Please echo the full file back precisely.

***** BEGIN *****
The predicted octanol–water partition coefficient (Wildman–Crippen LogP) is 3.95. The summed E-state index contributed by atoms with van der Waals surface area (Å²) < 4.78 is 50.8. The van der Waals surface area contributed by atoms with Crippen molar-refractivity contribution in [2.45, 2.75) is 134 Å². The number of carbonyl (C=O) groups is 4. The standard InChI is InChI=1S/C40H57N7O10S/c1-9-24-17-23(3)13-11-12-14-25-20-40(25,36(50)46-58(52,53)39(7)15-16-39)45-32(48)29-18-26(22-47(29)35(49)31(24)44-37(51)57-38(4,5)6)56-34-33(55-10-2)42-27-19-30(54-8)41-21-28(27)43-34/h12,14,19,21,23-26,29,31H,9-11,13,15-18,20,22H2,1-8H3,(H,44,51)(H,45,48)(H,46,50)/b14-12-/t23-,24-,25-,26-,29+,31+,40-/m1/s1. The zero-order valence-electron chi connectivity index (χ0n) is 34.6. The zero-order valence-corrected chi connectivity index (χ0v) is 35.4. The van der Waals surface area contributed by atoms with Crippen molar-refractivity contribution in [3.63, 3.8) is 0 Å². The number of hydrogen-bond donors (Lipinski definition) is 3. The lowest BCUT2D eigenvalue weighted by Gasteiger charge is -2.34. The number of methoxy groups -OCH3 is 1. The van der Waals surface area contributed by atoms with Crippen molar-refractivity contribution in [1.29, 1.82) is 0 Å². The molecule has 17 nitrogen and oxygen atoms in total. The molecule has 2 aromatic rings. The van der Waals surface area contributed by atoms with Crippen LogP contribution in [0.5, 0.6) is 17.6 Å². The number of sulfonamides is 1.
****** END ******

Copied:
The predicted octanol–water partition coefficient (Wildman–Crippen LogP) is 3.95. The summed E-state index contributed by atoms with van der Waals surface area (Å²) < 4.78 is 50.8. The van der Waals surface area contributed by atoms with Crippen molar-refractivity contribution in [2.45, 2.75) is 134 Å². The number of carbonyl (C=O) groups is 4. The standard InChI is InChI=1S/C40H57N7O10S/c1-9-24-17-23(3)13-11-12-14-25-20-40(25,36(50)46-58(52,53)39(7)15-16-39)45-32(48)29-18-26(22-47(29)35(49)31(24)44-37(51)57-38(4,5)6)56-34-33(55-10-2)42-27-19-30(54-8)41-21-28(27)43-34/h12,14,19,21,23-26,29,31H,9-11,13,15-18,20,22H2,1-8H3,(H,44,51)(H,45,48)(H,46,50)/b14-12-/t23-,24-,25-,26-,29+,31+,40-/m1/s1. The zero-order valence-electron chi connectivity index (χ0n) is 34.6. The zero-order valence-corrected chi connectivity index (χ0v) is 35.4. The van der Waals surface area contributed by atoms with Crippen molar-refractivity contribution in [3.63, 3.8) is 0 Å². The number of hydrogen-bond donors (Lipinski definition) is 3. The lowest BCUT2D eigenvalue weighted by Gasteiger charge is -2.34. The number of methoxy groups -OCH3 is 1. The van der Waals surface area contributed by atoms with Crippen molar-refractivity contribution in [1.29, 1.82) is 0 Å². The molecule has 17 nitrogen and oxygen atoms in total. The molecule has 2 aromatic rings. The van der Waals surface area contributed by atoms with Crippen LogP contribution in [0.5, 0.6) is 17.6 Å². The number of sulfonamides is 1.